Is This Water?

The old fish swims by the two young fish and asks, “How is the water today?” 

After swimming along, one young fish asks the other, “What is water?” 

The young fish reflect together for several moments. They agree that the old fish seems to assume they are able to answer the question. Whatever water is, it is something with which all the fish are familiar. But what parts of their fish lives concern water? 

The next day, still swimming in puzzlement, they come across the same old fish. One asks the elder, “If you remember, you asked us yesterday how the water is. But what are you asking about? What is the answer?” 

The old fish gives a patient glance and says, “Don’t you know what water is?” 

“No,” the young fish say in unison. 

“But yes you do. All this is water. Water is what makes up our world. You are in it. You are from it. You are it.”

The young fish look at each other in confusion. “The world is water?” one asks. 

The old fish says, “I am swimming here. You two are there. What is between us and around us?”

“Nothing…” a young fish says with a tone of uncertainty.

“Oh but notice what you’re seeing!” the old fish responds. “You already see the water. You already feel it. It equips us to swim from here to there. It is what we breathe in. It keeps us alive. We depend on it for everything!” 

The young fish look around, as if accepting a challenge. They focus on the seemingly empty spaces. One exclaims, “Oh, I see it!” 

In frustration, the other asks for help. “Where?!” 

The old fish says, “There is no need to search for water. It is already here. And everywhere. Yes, you’re looking at water, my young friend. But see what is next to it? More water. And in front of it. And behind. Here and there.”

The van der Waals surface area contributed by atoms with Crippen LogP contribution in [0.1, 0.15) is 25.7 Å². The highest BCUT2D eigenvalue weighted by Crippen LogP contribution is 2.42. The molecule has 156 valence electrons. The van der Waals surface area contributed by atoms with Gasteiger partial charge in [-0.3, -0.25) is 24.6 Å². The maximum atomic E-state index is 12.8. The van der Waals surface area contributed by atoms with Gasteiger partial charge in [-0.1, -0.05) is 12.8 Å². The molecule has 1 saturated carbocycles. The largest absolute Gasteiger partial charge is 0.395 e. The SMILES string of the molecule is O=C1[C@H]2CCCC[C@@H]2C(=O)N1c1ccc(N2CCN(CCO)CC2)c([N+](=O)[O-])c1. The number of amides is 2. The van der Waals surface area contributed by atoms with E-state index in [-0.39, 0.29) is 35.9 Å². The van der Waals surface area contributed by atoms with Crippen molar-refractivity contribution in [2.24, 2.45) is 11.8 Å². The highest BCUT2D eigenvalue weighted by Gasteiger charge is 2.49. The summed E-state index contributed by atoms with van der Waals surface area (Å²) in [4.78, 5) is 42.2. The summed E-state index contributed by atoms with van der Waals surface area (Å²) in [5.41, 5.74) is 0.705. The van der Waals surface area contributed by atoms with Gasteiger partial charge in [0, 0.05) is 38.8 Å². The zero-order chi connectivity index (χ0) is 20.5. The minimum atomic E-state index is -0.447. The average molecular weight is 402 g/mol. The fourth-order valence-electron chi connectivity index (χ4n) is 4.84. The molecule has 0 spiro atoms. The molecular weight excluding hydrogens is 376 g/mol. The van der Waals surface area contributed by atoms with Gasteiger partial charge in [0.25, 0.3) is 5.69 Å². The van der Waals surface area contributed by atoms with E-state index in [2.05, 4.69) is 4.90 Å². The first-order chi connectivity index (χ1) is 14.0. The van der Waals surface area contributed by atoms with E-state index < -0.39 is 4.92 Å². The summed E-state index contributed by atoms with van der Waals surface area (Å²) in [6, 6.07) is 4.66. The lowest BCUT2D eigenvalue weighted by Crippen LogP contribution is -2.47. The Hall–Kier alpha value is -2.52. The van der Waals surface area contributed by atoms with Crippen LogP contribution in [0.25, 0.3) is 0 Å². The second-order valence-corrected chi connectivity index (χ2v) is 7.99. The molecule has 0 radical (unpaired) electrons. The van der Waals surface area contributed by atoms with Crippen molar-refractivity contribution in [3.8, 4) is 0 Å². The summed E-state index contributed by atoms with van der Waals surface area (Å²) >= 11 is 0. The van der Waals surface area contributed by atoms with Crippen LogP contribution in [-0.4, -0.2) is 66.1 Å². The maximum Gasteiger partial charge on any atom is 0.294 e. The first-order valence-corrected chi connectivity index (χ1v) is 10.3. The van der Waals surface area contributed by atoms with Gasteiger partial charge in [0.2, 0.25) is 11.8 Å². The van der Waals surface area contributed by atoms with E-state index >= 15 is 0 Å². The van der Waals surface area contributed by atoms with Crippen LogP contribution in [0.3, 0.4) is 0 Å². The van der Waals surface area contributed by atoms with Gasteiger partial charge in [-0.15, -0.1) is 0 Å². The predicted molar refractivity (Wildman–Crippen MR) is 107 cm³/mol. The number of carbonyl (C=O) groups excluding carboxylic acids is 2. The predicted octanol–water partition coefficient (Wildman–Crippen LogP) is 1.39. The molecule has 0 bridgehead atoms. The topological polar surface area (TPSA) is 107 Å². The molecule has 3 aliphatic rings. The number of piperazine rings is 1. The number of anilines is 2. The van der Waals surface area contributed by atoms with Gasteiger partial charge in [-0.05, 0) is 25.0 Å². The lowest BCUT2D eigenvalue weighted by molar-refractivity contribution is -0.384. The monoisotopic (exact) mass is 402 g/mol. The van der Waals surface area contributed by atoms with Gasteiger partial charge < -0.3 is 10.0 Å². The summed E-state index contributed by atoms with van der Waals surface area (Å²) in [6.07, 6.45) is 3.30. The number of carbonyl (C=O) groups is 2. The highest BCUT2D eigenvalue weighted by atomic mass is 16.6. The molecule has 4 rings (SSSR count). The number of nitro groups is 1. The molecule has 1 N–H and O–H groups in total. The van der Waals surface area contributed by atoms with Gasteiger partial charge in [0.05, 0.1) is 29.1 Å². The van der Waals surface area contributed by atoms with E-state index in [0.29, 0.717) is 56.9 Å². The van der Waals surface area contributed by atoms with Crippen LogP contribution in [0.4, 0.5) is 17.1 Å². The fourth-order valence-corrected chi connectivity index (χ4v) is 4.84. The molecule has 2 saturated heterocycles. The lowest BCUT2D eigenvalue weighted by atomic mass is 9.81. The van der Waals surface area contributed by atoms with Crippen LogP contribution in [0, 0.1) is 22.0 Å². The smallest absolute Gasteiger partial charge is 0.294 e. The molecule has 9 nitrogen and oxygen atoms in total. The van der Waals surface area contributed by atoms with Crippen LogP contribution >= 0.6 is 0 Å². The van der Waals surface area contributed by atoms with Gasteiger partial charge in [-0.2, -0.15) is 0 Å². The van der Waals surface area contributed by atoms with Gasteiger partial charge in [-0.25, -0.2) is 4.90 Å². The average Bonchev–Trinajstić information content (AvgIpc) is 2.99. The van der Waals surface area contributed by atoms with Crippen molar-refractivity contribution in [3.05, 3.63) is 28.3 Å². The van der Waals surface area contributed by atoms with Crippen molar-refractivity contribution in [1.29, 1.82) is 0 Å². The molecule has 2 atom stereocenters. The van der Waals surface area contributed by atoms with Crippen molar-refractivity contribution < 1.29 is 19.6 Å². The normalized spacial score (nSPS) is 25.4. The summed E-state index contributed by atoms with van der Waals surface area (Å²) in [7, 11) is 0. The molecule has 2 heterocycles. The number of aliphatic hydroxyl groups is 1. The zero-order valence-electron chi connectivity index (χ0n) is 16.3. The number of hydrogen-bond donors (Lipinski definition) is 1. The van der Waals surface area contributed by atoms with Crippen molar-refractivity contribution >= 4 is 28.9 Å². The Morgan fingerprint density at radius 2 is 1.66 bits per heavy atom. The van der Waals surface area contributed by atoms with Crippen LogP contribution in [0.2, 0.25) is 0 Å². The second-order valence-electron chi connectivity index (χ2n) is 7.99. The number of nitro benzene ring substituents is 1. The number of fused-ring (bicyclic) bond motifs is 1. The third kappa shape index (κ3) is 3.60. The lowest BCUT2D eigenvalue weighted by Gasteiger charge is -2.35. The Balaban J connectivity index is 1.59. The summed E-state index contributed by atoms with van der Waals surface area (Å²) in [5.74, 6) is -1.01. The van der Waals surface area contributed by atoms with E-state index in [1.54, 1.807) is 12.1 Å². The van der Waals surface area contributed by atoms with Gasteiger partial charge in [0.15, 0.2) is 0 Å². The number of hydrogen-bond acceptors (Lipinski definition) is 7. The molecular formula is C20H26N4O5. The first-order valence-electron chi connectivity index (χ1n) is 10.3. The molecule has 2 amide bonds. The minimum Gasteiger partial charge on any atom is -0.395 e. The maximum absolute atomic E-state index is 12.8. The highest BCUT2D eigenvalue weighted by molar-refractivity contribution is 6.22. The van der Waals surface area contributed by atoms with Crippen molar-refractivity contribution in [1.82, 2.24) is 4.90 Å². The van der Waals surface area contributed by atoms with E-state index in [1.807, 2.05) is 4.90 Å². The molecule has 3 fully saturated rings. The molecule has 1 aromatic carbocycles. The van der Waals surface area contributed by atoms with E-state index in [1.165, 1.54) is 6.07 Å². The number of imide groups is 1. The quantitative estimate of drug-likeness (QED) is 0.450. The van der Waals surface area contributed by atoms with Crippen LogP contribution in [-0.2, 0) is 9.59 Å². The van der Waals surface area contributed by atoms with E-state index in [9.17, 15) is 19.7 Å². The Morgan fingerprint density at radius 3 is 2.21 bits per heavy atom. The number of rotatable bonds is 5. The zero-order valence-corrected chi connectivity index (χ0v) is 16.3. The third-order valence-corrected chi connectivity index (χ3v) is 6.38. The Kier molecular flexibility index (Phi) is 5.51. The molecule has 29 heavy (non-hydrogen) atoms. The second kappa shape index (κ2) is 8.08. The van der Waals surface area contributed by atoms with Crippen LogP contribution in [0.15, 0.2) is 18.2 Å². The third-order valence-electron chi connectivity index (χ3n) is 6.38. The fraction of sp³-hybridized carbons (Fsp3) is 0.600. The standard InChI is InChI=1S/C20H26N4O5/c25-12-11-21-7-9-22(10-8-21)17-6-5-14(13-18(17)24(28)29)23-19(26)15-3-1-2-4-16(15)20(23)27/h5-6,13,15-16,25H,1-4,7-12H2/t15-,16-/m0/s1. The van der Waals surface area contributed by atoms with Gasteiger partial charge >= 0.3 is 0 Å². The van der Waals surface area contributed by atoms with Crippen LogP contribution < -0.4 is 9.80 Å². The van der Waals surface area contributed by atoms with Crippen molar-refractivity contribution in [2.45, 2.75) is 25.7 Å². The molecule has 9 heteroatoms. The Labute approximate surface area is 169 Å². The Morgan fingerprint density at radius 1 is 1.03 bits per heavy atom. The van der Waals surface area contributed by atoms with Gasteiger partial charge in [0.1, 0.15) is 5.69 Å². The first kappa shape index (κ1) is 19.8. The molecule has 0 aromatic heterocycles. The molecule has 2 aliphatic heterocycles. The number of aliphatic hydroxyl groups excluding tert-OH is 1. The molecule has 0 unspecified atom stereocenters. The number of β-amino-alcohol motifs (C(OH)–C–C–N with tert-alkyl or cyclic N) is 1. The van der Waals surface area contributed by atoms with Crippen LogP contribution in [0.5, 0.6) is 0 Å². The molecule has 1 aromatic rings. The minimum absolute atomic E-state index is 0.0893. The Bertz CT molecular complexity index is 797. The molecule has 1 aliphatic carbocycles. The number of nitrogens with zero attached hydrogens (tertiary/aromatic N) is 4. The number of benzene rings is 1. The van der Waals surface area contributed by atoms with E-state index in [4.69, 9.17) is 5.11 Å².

The young fish pause. 

After a moment, the old fish says, “Enjoy the water, my friends” and swims past.  

One young fish becomes disoriented by the news. Something revolutionary has taken place. The world has changed. Swimming, and even breathing, starts to feel unnatural. The old fish’s message doesn’t feel consistent with the young fish’s experience. 

The young fish wonders if life would be better without the water. Then the swimming can be truly free—unconstrained by limitations that restrict movement. The water is a trap or cage. Perhaps the goal is to get away from the water. 

So the fish starts swimming frantically. “But I don’t see any water. If this is all water, I don’t know what to do. I need to find a place without the water. That’s where I should be.” 

The other young fish is motionless. “Nothing has changed, has it? If the old fish is right, it is not as if we first entered water when we realized that this is water. We were living in water all along. We cannot help but swim. If there is a place without water, how could we even get there?” 

The first fish is not comforted. “But my swimming is different now! Everything is different! How could it not be? See? Now I’m supposedly swimming through this water stuff. I cannot catch my breath! I think I’m drowning!”   

“What will make you feel better?” the friend asks. 

“I want things to go back to how they were.” 

“How were they before?” 

“Well…” Despite being perplexed by the question, the fish’s frenzy calms. 

“You were always here in the water,” says the fish’s friend. “You’re not in a new place. Yesterday was the same as today. And you always saw, used, and depended on the water. Now you recognize it.” The fish pauses. “Doesn’t all this mean it makes no sense to want things to go back to how they were before? You want there not to be water. But you cannot know what that means. Or you know that it is impossible.” 

“So learning that all this is water has no impact on you?” the perplexed fish asks, gesturing all around. 

“I suppose it has the impact of revealing what I’m doing. What I was already doing. Now I know what I’m in. But if I truly understand it, I see that, no matter what, I’m always swimming in the same water. Trying not to swim is more swimming. You have your reaction. I have mine. Both take place in the water. It’s all swimming.” 

Both fish look around. They notice that seeing the water means seeing everything as the same as it always was. They notice that no effort is required. 

They notice that effort is more swimming. 

“So then… how is the water today?” one asks. 

“The same.”  

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